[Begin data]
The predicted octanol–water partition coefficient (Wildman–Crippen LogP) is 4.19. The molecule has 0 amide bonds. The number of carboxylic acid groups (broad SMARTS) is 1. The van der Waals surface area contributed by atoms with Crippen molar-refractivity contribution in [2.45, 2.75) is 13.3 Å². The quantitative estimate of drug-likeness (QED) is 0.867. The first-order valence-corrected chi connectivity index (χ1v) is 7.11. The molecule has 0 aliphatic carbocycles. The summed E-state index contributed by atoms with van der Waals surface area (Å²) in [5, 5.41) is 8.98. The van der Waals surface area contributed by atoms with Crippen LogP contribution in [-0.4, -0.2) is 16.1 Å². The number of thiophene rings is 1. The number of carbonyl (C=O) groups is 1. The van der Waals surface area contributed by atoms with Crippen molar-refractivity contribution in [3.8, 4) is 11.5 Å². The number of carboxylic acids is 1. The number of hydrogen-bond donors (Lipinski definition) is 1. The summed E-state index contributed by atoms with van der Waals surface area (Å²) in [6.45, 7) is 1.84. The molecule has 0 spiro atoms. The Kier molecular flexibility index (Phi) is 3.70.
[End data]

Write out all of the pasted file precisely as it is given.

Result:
The predicted octanol–water partition coefficient (Wildman–Crippen LogP) is 4.19. The molecule has 0 amide bonds. The number of carboxylic acid groups (broad SMARTS) is 1. The van der Waals surface area contributed by atoms with Crippen molar-refractivity contribution in [2.45, 2.75) is 13.3 Å². The quantitative estimate of drug-likeness (QED) is 0.867. The first-order valence-corrected chi connectivity index (χ1v) is 7.11. The molecule has 0 aliphatic carbocycles. The summed E-state index contributed by atoms with van der Waals surface area (Å²) in [5, 5.41) is 8.98. The van der Waals surface area contributed by atoms with Crippen LogP contribution in [-0.4, -0.2) is 16.1 Å². The number of thiophene rings is 1. The number of carbonyl (C=O) groups is 1. The van der Waals surface area contributed by atoms with Crippen molar-refractivity contribution in [3.8, 4) is 11.5 Å². The number of carboxylic acids is 1. The number of hydrogen-bond donors (Lipinski definition) is 1. The summed E-state index contributed by atoms with van der Waals surface area (Å²) in [6.45, 7) is 1.84. The molecule has 0 spiro atoms. The Kier molecular flexibility index (Phi) is 3.70.